SUPPLY shocks in the wake of the COVID-19 pandemic show that companies will have to make their supply chains more resilient.
In a Harvard Business Review article called Global Supply Chains in a Post-Pandemic World, Willy C. Shih, a professor of Management Practice in Business Administration, says companies must understand the risks in their supply chains and find ways to protect themselves from these.
“Manufacturers in most industries have turned to suppliers and subcontractors who narrowly focus on just one area, and those specialists, in turn, usually have to rely on many others,” Shih writes.
“Such an arrangement offers benefits: You have a lot of flexibility in what goes into your product, and you’re able to incorporate the latest technology. But you are left vulnerable when you depend on a single supplier somewhere deep in your network for a crucial component or material. If that supplier produces the item in only one plant or one country, your disruption risks are even higher.”
To understand the risks, Shih recommends that companies map out their full supply chain, going beyond the first and second tiers and including distribution facilities and transportation hubs. While this can be time-consuming and expensive, it’s worth the effort. “[A] surprise disruption that brings your business to a halt can be much more costly than a deep look into your supply chain is,” he says.
The goal of the mapping process should be to categorize suppliers as low-, medium- or high-risk, using metrics such as the impact on revenues if a certain source is lost, the time it would take a particular supplier’s factory to recover from a disruption, and the availability of alternate sources.
Once a company identifies the risks in its supply chain, it can use that information to address them either by diversifying its sources or stockpiling key materials or items.
The obvious way to address heavy dependence on one medium- or high-risk source (a single factory, supplier, or region) is to add more sources in locations not vulnerable to the same risks. If alternate suppliers are not immediately available, a company should determine how much extra stock to hold in the interim, in what form, and where along the value chain.
‘Of course, safety stock, like any inventory, carries with it the risk of obsolescence and also ties up cash,” Shih notes. “It runs counter to the popular practice of just-in-time replenishment and lean inventories. But the savings from those practices have to be weighed against all the costs of a disruption, including lost revenues, the higher prices that would have to be paid for materials that are suddenly in short supply, and the time and effort that would be required to secure them.”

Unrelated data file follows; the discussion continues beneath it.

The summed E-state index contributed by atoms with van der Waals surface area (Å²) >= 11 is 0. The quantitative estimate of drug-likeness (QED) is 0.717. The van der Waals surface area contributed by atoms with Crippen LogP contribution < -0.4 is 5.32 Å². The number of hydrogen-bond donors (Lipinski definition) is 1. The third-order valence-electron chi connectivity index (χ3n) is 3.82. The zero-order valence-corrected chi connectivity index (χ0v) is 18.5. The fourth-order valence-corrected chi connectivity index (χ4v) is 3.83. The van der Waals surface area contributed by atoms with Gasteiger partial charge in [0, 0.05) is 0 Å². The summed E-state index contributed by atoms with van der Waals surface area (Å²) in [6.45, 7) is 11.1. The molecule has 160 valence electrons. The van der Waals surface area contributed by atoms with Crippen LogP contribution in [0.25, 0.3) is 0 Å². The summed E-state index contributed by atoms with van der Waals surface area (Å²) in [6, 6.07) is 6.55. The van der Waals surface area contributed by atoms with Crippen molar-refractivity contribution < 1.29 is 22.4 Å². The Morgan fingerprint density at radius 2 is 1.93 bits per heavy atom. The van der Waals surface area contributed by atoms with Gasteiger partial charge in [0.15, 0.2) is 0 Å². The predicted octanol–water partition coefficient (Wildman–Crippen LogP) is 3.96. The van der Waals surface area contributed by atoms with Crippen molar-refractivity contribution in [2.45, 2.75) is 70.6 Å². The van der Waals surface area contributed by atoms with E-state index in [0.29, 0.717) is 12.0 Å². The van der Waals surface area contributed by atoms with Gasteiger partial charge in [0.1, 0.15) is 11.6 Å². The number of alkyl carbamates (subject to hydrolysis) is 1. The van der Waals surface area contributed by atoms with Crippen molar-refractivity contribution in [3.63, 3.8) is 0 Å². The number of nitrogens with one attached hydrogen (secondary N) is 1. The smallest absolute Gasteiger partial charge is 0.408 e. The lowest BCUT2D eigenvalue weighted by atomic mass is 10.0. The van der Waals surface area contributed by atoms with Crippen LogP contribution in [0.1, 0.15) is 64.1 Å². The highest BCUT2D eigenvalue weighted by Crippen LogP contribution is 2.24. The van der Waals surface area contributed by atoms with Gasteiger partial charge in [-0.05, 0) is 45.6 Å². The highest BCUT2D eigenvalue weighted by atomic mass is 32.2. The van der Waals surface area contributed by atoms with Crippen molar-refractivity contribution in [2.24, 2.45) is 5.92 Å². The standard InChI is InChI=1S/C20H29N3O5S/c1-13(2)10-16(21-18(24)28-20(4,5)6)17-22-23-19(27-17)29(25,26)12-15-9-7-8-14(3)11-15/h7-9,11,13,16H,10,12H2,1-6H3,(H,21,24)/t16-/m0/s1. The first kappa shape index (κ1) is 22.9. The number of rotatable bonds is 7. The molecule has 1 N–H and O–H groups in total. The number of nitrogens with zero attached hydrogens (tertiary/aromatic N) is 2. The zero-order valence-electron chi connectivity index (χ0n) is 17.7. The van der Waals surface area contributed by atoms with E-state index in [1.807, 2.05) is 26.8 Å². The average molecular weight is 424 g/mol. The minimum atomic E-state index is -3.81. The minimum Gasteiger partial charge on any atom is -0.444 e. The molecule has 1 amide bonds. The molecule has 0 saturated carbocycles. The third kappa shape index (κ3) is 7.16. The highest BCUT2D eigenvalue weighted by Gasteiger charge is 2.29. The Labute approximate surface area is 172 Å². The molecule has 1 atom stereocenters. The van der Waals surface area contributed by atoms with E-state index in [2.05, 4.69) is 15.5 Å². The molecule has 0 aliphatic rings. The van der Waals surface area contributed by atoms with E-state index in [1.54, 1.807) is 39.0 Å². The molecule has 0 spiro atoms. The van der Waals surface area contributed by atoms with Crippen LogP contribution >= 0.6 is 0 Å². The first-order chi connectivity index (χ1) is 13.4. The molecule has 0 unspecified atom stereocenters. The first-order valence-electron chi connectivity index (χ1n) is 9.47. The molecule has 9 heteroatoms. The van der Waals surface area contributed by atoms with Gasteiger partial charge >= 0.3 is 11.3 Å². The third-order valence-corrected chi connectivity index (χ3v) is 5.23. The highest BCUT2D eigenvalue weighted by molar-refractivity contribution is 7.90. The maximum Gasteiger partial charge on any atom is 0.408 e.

The economic turmoil caused by the pandemic has exposed many vulnerabilities in supply chains and raised doubts about globalization. Managers everywhere should use this crisis to take a fresh look at their supply networks, take steps to understand their vulnerabilities, and then take actions to improve robustness, Shih writes.
“They can’t and shouldn’t totally back away from globalization; doing so will leave a void that others—companies that don’t abandon globalization—will gladly and quickly fill. Instead, leaders should find ways to make their businesses work better and give themselves an advantage,” he adds.
One of these ways is to use cloud-based supply chain management (SCM) systems to manage the risks.
A cloud-based SCM allows the supply chain planner to model a demand increase or decrease scenario in a product category or region. Alternately the planner can also model the scenario of a loss of a key supplier due to geographic disruptions and compare alternate supplier options.
Such systems will also enable the finance manager to model labor costs, operational expense planning, workforce planning, financial statement, reporting budgeting, and re-forecasting.
During and post COVID-19, how a company re-calibrates and optimizes its supply chain and financial planning will be critical for business success to prepare for the next wave of disruption. New analysis and models will be required to compute future supply chain plans, as well as model multiple scenarios. A cloud-based SCM will enable companies to extract data, analyze and model scenarios in near real-time to be able to respond to disruptions effectively.